Reducing Your Risk of Temporomandibular Disorders (TMD)
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There are a few things you can do to try to reduce your risk of developing TMD. These include:
Reduce Stress in Your Life
Stress and ]]>anxiety]]> can cause you to develop habits (such as jaw clenching, tooth grinding, gum chewing) that predispose you to TMD. Learn effective ways to ]]>relieve stress]]> , so that you won’t develop potentially detrimental habits.
Avoid Clenching Your Jaw and/or Grinding Your Teeth
These nervous habits can increase your risk of TMD. Learn other ways of dealing with stress. You may also want to talk to your dentist about wearing a night guard, a plastic device that is worn at night to reduce harmful effects of grinding your teeth.
Don’t Chew Gum Too Frequently
Frequent gum chewing may make you more prone to TMD by over-exercising your jaw joint.
Protect Yourself From Injury
Make sure you take appropriate precautions to avoid injuring your jaw because jaw injuries increase your risk of developing TMD. Wear mouth guards for contact sports, helmets for riding sports, and always wear your seatbelt when in a car. If you’re an adult, ride in cars that have air bags.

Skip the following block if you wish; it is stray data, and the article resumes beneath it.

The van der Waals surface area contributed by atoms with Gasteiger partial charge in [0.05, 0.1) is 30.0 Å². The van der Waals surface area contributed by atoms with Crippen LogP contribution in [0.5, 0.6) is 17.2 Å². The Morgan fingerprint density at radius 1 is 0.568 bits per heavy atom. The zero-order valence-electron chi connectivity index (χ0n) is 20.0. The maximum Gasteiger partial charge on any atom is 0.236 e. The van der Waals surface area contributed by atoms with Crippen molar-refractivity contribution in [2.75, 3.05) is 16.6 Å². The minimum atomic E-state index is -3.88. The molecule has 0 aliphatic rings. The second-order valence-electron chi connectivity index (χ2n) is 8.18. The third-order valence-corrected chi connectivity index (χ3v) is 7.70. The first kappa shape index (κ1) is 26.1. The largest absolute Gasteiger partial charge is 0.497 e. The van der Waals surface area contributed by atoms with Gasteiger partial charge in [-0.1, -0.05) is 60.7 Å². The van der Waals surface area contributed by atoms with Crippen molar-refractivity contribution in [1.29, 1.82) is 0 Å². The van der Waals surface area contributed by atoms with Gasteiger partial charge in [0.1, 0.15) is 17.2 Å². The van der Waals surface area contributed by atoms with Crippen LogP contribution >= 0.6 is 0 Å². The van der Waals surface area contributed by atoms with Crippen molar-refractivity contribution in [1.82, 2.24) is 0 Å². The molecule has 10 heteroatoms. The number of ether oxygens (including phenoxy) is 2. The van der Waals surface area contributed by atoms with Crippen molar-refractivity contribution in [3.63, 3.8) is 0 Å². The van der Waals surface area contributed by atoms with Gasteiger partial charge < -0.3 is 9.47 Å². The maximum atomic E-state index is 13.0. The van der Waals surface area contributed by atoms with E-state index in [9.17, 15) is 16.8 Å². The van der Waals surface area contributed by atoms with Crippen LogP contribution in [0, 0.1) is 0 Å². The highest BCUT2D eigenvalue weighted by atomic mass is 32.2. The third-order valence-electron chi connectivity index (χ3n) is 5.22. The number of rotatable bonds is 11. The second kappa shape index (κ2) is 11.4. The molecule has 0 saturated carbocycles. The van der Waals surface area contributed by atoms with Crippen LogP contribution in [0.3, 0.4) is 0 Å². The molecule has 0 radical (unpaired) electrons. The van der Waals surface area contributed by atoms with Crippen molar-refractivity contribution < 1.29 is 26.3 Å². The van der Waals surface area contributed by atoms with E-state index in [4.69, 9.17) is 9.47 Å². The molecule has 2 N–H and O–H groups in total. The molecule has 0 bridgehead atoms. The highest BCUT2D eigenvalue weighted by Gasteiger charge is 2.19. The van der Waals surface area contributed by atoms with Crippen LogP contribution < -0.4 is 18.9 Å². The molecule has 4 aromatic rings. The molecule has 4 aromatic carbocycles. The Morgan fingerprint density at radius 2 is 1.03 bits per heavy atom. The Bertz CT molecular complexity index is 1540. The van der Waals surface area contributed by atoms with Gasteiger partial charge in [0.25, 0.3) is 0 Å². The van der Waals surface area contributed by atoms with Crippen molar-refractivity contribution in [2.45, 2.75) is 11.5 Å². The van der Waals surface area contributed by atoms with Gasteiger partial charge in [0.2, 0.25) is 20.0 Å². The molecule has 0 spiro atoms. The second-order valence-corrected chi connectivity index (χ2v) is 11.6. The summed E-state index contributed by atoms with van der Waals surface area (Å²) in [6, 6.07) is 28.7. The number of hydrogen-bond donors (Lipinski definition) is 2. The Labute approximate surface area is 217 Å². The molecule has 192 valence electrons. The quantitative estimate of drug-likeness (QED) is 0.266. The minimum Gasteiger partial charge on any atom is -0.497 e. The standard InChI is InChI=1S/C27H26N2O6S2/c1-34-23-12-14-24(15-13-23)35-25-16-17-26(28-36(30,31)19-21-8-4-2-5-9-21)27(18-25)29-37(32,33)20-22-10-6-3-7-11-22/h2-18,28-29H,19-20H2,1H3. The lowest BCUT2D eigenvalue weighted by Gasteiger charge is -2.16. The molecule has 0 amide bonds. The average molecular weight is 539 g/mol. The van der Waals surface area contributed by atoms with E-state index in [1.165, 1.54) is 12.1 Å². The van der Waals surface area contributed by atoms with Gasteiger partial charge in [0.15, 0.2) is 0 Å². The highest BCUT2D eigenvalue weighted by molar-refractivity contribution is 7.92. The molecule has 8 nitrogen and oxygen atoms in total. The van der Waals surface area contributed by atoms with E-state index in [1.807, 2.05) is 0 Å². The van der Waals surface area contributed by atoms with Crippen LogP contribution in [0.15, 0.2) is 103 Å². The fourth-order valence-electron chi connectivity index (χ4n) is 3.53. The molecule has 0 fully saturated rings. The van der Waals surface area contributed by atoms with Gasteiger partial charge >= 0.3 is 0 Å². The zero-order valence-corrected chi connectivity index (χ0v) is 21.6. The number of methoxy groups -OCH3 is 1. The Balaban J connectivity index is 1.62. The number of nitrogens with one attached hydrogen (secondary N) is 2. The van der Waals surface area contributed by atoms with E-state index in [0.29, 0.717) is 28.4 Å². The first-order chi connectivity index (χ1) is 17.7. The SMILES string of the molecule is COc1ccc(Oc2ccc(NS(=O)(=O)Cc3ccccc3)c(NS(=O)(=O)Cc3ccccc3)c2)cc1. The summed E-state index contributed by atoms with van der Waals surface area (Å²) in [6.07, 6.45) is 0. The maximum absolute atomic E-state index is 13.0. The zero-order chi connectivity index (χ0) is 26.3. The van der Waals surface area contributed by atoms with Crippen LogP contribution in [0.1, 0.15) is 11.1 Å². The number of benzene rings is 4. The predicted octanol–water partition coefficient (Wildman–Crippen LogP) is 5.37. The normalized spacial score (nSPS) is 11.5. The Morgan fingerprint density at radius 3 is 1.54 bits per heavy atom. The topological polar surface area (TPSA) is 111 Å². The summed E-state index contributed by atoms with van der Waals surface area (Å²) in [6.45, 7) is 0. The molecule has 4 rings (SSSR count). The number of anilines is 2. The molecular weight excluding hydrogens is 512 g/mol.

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Dambro MR. Griffith’s 5-Minute Clinical Consult . Philadelphia, PA: Lippincott Williams & Wilkins; 2006.
Okeson, Jeffrey. Clinical Management of Temporomandibular Disorders and Occlusion. 6th ed. St. Louis, MO: Mosby 2007.
Siccoli MM. Facial pain: a clinical differential diagnosis. Lancet Neurol . 2006;5:257-267.
TMD/TMJ (temporomandibular disorders). American Dental Association website. Available at: http://www.ada.org/public/topics/tmd_tmj.asp . Accessed September 17, 2008.
TMJ. American Academy of Otolaryngology—Head and Neck Surgery website. Available at: http://www.entnet.org/HealthInformation/tmj.cfm . Accessed September 17, 2008.
TMJ (temporomandibular joint and muscle disorders). National Institute of Dental and Craniofacial Research website. Available at: http://www.nidcr.nih.gov/OralHealth/Topics/TMJ/ . Updated August 2008. Accessed September 17, 2008.
Last reviewed June 2008 by ]]>Laura Morris-Olson, DMD]]>
Please be aware that this information is provided to supplement the care provided by your physician. It is neither intended nor implied to be a substitute for professional medical advice. CALL YOUR HEALTHCARE PROVIDER IMMEDIATELY IF YOU THINK YOU MAY HAVE A MEDICAL EMERGENCY. Always seek the advice of your physician or other qualified health provider prior to starting any new treatment or with any questions you may have regarding a medical condition.
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